Just over two thousand years ago, a baby was born.
This baby promised to bring peace to a broken, violent world.
You probably know the story. A king sought to kill this baby, and in the process murdered thousands of other innocent children. This baby’s family fled.
Years passed. This baby grew into a man, a man who taught. Healed. Forgave. More often than not, though, his words divided. Incited riots. Caused many to plot his death.
Many of his followers misunderstood his mission. They thought he came to free them from oppressive Roman rule, not from sin.
Ultimately, he was executed brutally. The friend who had betrayed him hung himself. His followers scattered.
Where was this promised peace?
This man rose from the dead. Went back to heaven victorious, to sit at the right hand of God. On Earth, though, things spiraled downward for those who believed in him. His message spread all over the world, but those who carried it were imprisoned, persecuted, crucified, hanged. Burned at the stake. Disembowled.
Finally, his teachings were made the official religion of a powerful empire. Things got better for his followers, but only those who believed certain doctrines. Those who espoused heretical beliefs like salvation by grace and baptism by immersion? Hunted down.
Wars were fought in his name. Against his name. Inquisitions. Atrocities. Genocide.
An entire race was enslaved, then freed, then still oppressed by a country founded on freedom for all. They were granted equal rights, then ruthlessly shot by police in cold blood.
An entire religion was rounded up, worked to death, gassed.
Catholic against Protestant. Hutu against Tutsi. Sunni against Shiite. Arab against Jew. ISIS against pretty much everyone.
Openly racist, misogynist candidates won elections on platforms of hate throughout the ostensibly civilized Western world.
Aleppo. Rwanda. Belfast. Ground Zero. Mogadishu. The list goes on.
Where is this promised peace?
I believe that one day, this man over whom so many wars have been fought will return, not as a crying, helpless baby in a barn but as a king in his glory. He’ll put an end to war, to death, to sin. There will be peace on Earth.
But could it be that we, like the Jews who he lived among over two millennia ago, have misunderstood his mission?
They looked for someone to free their country. He came to free their hearts.
Perhaps we, too, have been looking for a Messiah to right this world’s wrongs. To end wars. To eliminate suffering. To advance some holy political agenda. To make our lives better. Less stress. Fewer tears. Fewer spilled lattes. A personal Messiah who lets us sit on his lap and tell him what we want for Christmas.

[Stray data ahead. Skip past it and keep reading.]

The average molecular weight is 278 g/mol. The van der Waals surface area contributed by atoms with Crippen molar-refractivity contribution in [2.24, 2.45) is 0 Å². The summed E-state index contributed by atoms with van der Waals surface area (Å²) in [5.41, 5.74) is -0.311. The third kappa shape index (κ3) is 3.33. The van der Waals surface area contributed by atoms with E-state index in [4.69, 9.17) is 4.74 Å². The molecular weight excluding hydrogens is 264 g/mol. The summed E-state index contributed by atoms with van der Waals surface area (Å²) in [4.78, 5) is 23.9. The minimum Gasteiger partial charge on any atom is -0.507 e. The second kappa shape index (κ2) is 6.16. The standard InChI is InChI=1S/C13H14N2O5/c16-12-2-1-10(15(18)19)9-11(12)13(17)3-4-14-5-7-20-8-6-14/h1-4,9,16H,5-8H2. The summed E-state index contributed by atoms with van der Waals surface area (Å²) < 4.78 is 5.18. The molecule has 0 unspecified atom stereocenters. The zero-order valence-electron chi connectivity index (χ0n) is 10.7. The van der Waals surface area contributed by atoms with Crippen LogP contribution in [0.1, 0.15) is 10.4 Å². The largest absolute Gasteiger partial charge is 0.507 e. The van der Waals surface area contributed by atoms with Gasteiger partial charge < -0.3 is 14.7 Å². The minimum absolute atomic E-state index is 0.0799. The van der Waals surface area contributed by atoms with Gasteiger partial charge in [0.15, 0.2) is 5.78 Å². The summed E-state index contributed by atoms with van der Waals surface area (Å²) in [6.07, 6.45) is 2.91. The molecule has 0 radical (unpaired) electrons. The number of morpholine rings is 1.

It’s brutally obvious, though, that this sort of Messiah never came. The world is a mess. Our lives are still broken and full of pain.
Could it be, though, that the peace he promised to bring is already here, in the midst of the maelstrom we call Earth? In the midst of divorce, bankruptcy, unemployment, loneliness?
Perhaps real peace doesn’t come once everything is made perfect. Once everything is the way we’ve planned. Once we’ve fashioned a Savior in our own image.
The Prince of Peace puts it this way, in the Gospel of John: “I’ve told you all this so that trusting me, you will be unshakable and assured, deeply at peace. In this godless world you will continue to experience difficulties. But take heart! I’ve conquered the world.”
The angels who announced the birth of the Prince of Peace are often misquoted. They didn’t proclaim some utopian age of peace. They did promise peace to those who believed in the newborn Savior. Not the peace the world gives, but a peace that can’t be shaken, come whatever may.
This peace doesn’t come by trying to avoid difficulties. Peace comes in how we respond when the difficulties inevitably arrive.
The Prince of Peace himself gave up everything to become a crying baby. The Light, who took all our darkness upon himself, lived a tumultuous life. Died a violent death. His thirty-three years on Earth were hardly a portrait of peace.
Yet, he was at peace. With his Father. With his mission.
Peace comes by trusting in a God who didn’t stand idly by as we ate the forbidden fruit. As we wrote this Earth’s story, a story of war, of death, of hate, of pain.
Peace comes by trusting in a God who entered our story. Who rewrote it. Who gave it an ending far better than anything we can imagine. Who, while we are here on this Earth, has promised us a peace that passes all understanding. We can’t even wrap our feeble, finite minds around it. But it’s real. It’s here.
It’s not a magic wand; it’s a journey. I trust God, yet I still doubt, worry, fear. I try to find peace in so many lesser things. All the while, the Prince of Peace graciously invites me, and you, to be co-writers in his story. In our new story. A story of peace in the middle of the storm.
This is the peace we’ve been promised.